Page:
Women in Pakistan have witnessed rising cases of harassment in the recent years. There is a surge in domestic violence, rape, acid attacks, while forced conversions and marriages, discrimination in job opportunities have become a norm. Risks arising from the radical religious and traditional practices, including honour killings, have made life of Pakistani women harrowing, said rights activists. Every successive government has failed to ensure safe and open atmosphere for Pakistani women as none wanted to irk radicals who cited religious practices for suppression of women rights and even to deny basic liberties. The current Imran Khan- led government is no exception to it. Rather the problem appears to have worsened in his regime.
Interestingly, Khan’s party Pakistan Tehreek-e-Insaf (PTI) government has joined hands with its bitter rival Jamiat Ulema-i-Islam-Fazl (JUI-F), in opposing Aurat March – an annual event held on International Women’s Day on March 8 to highlight women’s issues. 1
Even those from rich, educated families with high social status are not protected. A 27-year old woman who was a daughter of a Pakistani diplomat was killed brutally as she refused to marry. Violence and crimes against women have become a serious problem, warned Pakistani as well as international rights organisations.
Pakistan government has also failed to stop forced conversion of women from the minority communities. As per media reports, over 1,000 such girls are abducted in Pakistan annually and 70 per cent of them are minor. They are forced to change their religious identity and married off, often sold off 4. United Nations `Committee on Elimination of Discrimination against Women’ expressed concerns over “uneven” application of gender equality policies and programmes in Pakistan as well as raised alarm over violence against women, forced marriages and honour killings5.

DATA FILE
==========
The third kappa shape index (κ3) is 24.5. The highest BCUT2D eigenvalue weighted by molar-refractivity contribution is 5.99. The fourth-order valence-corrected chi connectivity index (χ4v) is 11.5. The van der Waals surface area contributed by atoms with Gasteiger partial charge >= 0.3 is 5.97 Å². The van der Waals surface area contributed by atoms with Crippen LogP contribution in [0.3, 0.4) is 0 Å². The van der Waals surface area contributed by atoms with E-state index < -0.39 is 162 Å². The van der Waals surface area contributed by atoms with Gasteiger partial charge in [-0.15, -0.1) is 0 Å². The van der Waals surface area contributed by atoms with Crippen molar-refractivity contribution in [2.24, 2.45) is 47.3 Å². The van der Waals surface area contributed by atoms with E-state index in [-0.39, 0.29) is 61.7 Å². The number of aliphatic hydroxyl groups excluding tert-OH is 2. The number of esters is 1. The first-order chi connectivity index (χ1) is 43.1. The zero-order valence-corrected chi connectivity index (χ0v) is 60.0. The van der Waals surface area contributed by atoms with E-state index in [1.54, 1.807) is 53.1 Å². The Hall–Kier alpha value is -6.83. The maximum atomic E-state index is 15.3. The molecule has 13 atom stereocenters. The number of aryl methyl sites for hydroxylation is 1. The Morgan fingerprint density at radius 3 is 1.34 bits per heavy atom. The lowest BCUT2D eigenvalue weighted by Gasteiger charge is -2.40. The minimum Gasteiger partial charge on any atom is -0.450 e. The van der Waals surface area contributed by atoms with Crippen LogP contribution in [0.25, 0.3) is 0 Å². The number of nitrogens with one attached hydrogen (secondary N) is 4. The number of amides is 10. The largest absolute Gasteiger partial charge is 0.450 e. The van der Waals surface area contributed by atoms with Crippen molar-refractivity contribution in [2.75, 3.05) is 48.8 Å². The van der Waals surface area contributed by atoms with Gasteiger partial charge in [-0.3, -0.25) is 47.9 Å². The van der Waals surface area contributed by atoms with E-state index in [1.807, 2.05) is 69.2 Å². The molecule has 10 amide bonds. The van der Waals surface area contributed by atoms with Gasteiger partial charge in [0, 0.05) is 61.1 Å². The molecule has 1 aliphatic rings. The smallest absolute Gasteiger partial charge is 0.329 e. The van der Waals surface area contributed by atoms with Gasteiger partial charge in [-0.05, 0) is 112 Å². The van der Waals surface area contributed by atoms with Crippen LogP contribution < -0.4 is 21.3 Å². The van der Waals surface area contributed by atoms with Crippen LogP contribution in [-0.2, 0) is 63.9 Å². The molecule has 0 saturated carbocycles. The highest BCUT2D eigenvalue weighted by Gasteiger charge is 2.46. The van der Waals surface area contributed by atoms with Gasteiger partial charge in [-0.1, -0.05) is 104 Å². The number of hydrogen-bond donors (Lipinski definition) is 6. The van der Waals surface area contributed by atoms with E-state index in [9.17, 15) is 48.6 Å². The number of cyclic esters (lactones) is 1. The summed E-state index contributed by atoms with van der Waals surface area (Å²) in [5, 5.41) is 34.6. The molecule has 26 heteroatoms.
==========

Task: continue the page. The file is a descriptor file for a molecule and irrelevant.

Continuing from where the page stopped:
The prosecution and judicial services in Pakistan have very little to offer for women victims as the loopholes in the law ensure the perpetrators are not punished and even charged, Rimmel Mohydin, South Asia campaigner at Amnesty International said. Each day when a victim doesn’t get justice or when a perpetrator walks free after adding to the haunting toll of women being killed or violated in this country should be a watershed moment for Pakistan 6 . In September 2020, a French woman stuck on the highway to Lahore after her car ran out of fuel. She called police helpline but there was no help. She was raped by two locals in front of her two children. It created a huge uproar in Pakistan over safety of women. However, Lahore’s top cop Umer Sheikh blamed the French woman asking why she did not take busier road.
Pakistani Prime Minister, who is an Oxford graduate, blamed women for the rising crimes against them. He asked women to cover up to prevent temptation in any society where vulgarity is prevalent and hence there are consequences. People turned angry as the top leadership of the country tried to wash its hands off when the assault on women was rising day by day. Several rights groups slammed Khan for being a rape apologist and said his statements were insensitive, dangerous, actively fostered and promoted rape culture. International groups too took cognizance. Such statements have the effect of further traumatizing and silencing survivors of sexual violence by placing the blame on them, instead of on those who carry out the crime and the system that enables rapists, read the joint statement issued by these groups. 7